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(Adds Trump comments, talks resuming, market moves)
* U.S. tariff increase on Chinese goods takes effect
* China to retaliate, does not immediately give details
* U.S., Chinese officials start second day of talks
WASHINGTON/BEIJING, May 10 (Reuters) - U.S. President Donald Trump on Friday said he was in no hurry to sign a trade deal with China as Washington imposed a new set of tariffs on Chinese goods and negotiators entered a second day of last-ditch talks to try to salvage an agreement.
The United States early on Friday increased its tariffs on $200 billion in Chinese goods to 25% from 10%, rattling financial markets already worried the 10-month trade war between the world's two largest economies could spiral out of control.
The move, which is expected to lead China to retaliate, went into effect just hours after U.S. Trade Representative Robert Lighthizer, U.S. Treasury Secretary Steven Mnuchin and Chinese Vice Premier Liu He ended a first day of talks in Washington without a deal.
They resumed negotiations on Friday morning.
In a series of morning tweets, Trump defended the tariff hike and said he was in "absolutely no rush" to finalize a deal, adding that the U.S. economy would gain more from the levies than any agreement.
"Tariffs will bring in FAR MORE wealth to our country than even a phenomenal deal of the traditional kind," Trump said in one of the tweets.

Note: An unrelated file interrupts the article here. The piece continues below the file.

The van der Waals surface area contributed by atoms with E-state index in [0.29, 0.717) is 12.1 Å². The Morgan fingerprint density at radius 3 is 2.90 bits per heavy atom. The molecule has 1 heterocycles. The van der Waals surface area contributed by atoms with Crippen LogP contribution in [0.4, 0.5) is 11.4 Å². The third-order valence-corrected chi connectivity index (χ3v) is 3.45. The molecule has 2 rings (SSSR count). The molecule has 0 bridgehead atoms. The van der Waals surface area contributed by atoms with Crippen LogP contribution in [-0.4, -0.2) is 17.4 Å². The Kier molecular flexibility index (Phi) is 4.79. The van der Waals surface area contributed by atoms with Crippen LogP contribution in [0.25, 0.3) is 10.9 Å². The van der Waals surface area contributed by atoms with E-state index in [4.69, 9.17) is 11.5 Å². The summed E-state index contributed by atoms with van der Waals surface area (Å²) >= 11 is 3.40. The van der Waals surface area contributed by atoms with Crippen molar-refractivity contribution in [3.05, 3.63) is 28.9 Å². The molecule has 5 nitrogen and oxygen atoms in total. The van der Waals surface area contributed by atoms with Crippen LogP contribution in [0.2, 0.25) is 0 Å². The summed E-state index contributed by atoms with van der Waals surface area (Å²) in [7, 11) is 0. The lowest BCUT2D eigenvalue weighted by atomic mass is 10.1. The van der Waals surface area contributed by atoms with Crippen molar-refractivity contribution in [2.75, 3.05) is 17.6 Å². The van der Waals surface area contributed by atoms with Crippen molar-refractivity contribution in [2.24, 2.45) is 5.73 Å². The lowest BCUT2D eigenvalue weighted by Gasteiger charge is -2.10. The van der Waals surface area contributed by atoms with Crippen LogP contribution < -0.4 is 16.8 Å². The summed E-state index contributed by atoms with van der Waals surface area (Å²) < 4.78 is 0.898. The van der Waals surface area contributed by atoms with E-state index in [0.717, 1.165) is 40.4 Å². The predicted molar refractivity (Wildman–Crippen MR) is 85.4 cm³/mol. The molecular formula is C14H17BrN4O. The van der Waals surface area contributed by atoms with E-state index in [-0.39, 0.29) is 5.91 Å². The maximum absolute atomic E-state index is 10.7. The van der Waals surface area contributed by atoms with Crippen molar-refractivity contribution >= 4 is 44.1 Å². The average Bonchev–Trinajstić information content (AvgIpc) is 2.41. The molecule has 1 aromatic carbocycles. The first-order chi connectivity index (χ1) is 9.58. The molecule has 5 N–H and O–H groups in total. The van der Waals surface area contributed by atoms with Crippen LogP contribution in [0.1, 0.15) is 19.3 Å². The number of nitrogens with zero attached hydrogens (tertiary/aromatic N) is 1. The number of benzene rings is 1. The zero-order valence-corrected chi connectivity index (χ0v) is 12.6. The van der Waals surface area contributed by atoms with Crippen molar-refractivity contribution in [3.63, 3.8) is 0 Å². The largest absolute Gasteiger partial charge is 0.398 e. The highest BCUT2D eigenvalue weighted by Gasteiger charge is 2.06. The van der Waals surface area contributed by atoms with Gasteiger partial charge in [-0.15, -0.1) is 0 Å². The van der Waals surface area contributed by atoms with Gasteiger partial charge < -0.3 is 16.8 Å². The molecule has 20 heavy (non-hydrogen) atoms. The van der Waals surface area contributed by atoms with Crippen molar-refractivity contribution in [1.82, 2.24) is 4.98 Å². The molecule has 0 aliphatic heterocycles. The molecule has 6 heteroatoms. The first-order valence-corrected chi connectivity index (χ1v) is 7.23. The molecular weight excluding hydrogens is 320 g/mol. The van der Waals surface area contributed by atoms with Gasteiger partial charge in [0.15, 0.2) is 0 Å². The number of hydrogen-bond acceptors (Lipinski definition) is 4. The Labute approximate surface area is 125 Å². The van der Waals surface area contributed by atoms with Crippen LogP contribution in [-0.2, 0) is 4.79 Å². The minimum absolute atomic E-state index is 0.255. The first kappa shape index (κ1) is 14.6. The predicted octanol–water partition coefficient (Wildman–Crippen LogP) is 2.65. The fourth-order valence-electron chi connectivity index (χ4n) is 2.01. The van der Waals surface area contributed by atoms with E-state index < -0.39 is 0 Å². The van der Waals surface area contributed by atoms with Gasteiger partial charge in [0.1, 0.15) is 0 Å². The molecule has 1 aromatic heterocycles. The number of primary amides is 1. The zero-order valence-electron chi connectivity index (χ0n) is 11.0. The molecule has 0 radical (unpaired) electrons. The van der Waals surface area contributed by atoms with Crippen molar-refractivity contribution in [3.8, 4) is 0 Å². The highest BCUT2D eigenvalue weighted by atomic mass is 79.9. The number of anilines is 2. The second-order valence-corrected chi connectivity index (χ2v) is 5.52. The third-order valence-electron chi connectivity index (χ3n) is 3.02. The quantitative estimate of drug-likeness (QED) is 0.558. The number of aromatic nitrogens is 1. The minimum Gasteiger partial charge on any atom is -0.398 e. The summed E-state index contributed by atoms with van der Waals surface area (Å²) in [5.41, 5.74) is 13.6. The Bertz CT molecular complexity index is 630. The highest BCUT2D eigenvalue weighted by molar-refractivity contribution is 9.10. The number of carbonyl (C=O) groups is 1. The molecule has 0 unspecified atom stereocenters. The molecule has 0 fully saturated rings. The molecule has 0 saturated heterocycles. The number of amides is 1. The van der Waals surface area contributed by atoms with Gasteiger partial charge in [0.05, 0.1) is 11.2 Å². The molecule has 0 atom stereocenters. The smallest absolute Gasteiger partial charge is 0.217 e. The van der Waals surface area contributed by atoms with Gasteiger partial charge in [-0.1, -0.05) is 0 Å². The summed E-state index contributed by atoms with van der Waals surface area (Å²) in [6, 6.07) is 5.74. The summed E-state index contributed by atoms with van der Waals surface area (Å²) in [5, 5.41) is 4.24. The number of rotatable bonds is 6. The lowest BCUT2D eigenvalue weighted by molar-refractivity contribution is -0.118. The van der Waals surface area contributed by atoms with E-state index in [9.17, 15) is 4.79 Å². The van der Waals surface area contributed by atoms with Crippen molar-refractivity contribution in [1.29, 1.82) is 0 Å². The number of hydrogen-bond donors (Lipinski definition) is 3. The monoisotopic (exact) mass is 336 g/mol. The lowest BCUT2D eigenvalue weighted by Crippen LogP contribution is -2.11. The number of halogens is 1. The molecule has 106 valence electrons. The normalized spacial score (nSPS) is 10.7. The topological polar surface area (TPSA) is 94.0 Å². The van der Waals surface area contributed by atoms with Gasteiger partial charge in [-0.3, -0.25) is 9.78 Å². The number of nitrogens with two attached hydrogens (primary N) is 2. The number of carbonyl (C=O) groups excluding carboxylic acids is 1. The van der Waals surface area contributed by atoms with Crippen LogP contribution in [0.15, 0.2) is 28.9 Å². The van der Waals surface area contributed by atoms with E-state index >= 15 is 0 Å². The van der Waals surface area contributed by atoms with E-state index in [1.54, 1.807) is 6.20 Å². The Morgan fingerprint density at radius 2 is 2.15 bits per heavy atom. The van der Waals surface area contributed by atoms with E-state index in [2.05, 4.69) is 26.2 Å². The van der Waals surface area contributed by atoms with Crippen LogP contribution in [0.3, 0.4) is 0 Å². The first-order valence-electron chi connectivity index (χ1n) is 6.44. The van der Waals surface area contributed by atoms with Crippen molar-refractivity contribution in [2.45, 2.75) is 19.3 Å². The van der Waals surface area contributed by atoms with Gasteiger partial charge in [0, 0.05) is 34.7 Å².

Despite Trump's insistence that China will absorb the cost of the tariffs, U.S. businesses will pay them and likely pass them on to consumers.
Global equities sagged after his comments. MSCI's All-Country World Index, which tracks stocks across 47 countries, was down 0.8% in London. U.S. stock indexes, which have fallen sharply this week, opened lower again.
Trump, who has adopted protectionist policies as part of his "America First" agenda and railed against China for trade practices he labels unfair, said the trade talks, originally due to last two days, could drag on beyond this week.
"We will continue to negotiate with China in the hopes that they do not again try to redo deal!" said Trump, who has accused Beijing of reneging on commitments it made during months of negotiations.
Following the U.S. tariff hike, China's Commerce Ministry said it would take countermeasures but did not elaborate.
The ministry said it "hopes the United States can meet China halfway, make joint efforts, and resolve the issue through cooperation and consultation."
Under the latest U.S. action, U.S. Customs and Border Protection imposed a 25% duty on more than 5,700 categories of products leaving China after 12:01 a.m. EDT (0401 GMT) on Friday.
Seaborne cargoes shipped from China before midnight were not subject to the new tax as long as they arrived in the United States prior to June 1. Those cargoes will be charged the original 10% rate.
"This delay might create an unofficial window during which the U.S. and China can continue to negotiate," investment bank Goldman Sachs wrote in a note, adding that it was a "somewhat positive sign" that talks were continuing.